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Thinking Outside the Box

That comment, in and of itself, doesn’t seem so “out of the box” anymore, but the premise holds true today more than ever.  With the current shape of the housing market, you and I as home sellers and/or Realtors® must think way-outside the box.  Take a look at what Bob Fanning of western Wisconsin did to induce the sale of his home:

By Pam Louwagie – Minneapolis Star Tribune – chicagotribune.com

8:35 AM CDT, April 4, 2008

MINNEAPOLIS

 

Whoever buys Bob Fanning’s house will hope he dies. And Fanning is fine with that.

 

Trying to separate his 5,600 square-foot western Wisconsin home from others in the real estate glut, Fanning, 69, has come up with an odd incentive: The buyer will be named beneficiary to a 10-year, $500,000 term life insurance policy. If Fanning dies in that time, the purchase price of the Whitehall, Wis., home — listed at $498,900 — is covered.

 

“He’s an outside-the-box thinker, no question about it,” said his Realtor, Wayne Peters.

 

Most younger sellers couldn’t plausibly use such a sales tactic, Peters said, but when someone is 69 “the odds are getting to the point where people realize that there’s a significant chance that they could collect.”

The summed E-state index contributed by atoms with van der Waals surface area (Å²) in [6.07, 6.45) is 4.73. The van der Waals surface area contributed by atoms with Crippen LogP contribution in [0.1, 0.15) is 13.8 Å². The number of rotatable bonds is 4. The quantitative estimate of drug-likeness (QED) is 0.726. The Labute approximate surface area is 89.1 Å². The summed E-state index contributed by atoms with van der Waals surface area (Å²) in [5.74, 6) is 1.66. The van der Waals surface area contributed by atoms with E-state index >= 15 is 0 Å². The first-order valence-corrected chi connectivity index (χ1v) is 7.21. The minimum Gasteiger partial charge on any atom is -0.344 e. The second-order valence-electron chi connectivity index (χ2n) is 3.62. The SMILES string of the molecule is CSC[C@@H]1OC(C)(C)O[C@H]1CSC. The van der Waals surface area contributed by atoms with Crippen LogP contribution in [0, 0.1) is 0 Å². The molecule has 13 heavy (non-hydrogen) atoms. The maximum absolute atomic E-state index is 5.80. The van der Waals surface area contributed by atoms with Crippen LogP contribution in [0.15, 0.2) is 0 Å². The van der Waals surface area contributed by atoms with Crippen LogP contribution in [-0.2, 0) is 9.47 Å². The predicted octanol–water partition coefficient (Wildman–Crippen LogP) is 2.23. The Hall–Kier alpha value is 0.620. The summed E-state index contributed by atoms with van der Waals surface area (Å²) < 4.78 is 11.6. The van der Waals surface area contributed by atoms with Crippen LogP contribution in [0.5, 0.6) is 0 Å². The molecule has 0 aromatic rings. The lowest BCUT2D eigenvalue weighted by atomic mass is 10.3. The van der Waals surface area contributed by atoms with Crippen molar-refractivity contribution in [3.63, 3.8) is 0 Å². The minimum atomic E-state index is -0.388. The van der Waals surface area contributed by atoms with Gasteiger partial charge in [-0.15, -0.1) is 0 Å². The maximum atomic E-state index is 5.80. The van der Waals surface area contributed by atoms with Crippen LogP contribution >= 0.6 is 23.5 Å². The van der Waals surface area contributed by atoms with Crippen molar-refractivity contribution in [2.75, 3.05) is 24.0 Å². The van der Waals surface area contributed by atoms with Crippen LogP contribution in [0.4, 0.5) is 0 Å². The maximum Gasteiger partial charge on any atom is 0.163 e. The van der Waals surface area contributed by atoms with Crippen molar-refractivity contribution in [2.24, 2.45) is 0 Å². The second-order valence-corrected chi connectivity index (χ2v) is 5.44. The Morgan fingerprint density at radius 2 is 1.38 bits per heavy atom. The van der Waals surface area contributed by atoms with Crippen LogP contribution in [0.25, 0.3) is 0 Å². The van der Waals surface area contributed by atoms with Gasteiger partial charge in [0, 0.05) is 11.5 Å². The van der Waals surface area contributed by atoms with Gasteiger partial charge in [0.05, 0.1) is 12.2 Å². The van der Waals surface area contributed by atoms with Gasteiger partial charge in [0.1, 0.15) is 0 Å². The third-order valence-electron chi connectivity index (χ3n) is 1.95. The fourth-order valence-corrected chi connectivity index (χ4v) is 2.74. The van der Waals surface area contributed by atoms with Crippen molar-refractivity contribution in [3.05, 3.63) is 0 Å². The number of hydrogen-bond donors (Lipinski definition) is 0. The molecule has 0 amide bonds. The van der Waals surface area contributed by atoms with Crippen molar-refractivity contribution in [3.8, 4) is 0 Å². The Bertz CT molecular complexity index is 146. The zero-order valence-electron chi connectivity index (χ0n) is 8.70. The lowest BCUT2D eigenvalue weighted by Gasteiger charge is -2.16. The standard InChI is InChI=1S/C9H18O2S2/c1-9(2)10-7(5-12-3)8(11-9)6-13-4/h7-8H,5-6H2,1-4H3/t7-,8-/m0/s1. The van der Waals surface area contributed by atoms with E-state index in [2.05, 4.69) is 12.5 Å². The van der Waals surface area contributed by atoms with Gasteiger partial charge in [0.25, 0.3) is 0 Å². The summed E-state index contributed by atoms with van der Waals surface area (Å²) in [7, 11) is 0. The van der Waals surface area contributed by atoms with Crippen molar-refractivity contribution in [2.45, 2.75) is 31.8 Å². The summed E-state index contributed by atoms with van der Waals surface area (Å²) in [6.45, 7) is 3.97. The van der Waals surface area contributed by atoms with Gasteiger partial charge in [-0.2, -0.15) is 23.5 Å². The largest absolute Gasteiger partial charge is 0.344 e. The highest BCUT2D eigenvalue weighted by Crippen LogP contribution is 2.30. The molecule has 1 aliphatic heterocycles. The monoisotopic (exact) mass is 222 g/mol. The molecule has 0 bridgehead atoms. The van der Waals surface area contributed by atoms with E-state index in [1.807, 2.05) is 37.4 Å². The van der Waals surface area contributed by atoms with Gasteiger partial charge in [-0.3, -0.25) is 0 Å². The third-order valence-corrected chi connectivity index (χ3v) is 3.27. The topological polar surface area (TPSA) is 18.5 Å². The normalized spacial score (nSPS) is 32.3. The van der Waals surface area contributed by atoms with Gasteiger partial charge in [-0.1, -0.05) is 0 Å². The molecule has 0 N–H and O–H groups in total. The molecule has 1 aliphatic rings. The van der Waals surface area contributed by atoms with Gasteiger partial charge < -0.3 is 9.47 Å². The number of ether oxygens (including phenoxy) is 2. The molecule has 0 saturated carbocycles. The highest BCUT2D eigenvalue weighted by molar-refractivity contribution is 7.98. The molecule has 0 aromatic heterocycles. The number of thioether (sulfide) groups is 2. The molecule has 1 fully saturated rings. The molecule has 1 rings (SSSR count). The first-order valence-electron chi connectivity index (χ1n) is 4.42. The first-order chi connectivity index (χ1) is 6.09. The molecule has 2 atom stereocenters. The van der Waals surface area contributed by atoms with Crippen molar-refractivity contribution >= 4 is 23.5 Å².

Fanning, who said he has taken his share of risks as a businessman, said he thinks it’s a great deal.

 

It would be voided if there are any shenanigans, though.

 

“The policy says he can’t commit suicide, nor can they knock him off,” Peters said. “The attorneys have provided for that.”

 

But isn’t Fanning afraid of any, er, “unfortunate accidents”?

 

“I had maybe a 10-second thought about that when we signed the policy,” Fanning said. “I’m pretty low profile to begin with.”

 

His wife, Janus, said she is supportive of his entrepreneurial thinking. “I’m always in awe of how he comes up with a different way of doing things,” she said. “It’s a perk for the house.”

 

As for the odds: Fanning said he has no health problems, though he joked that he’s “too short” for his weight. Both his parents died before age 79, as did a sister.

 

He said he’d be willing to disclose medical records to a buyer.

 

Without being specific, Fanning said he paid a hefty price for the insurance policy “because actuary tables show I might not reach 79, so I think it’s a hell of an incentive to buy a home.”

 

In Fanning’s mind, it’s not taboo to put a price on his head, as well as on his house.

 

“When you get to this age,” he said, “death is something you have to start to deal with.”

It’s this kind of thinking outside the box that will entice a wavering homebuyer in a minute! Way to go Mr. Fanning!

For the majority of us – who may not be to the age where an incentive like this actually has any value – we need to sit back and think creatively about what we can do to sell our homes in market that is more saturated today (with stock) than it ever has been in recent history!  Happy Selling!

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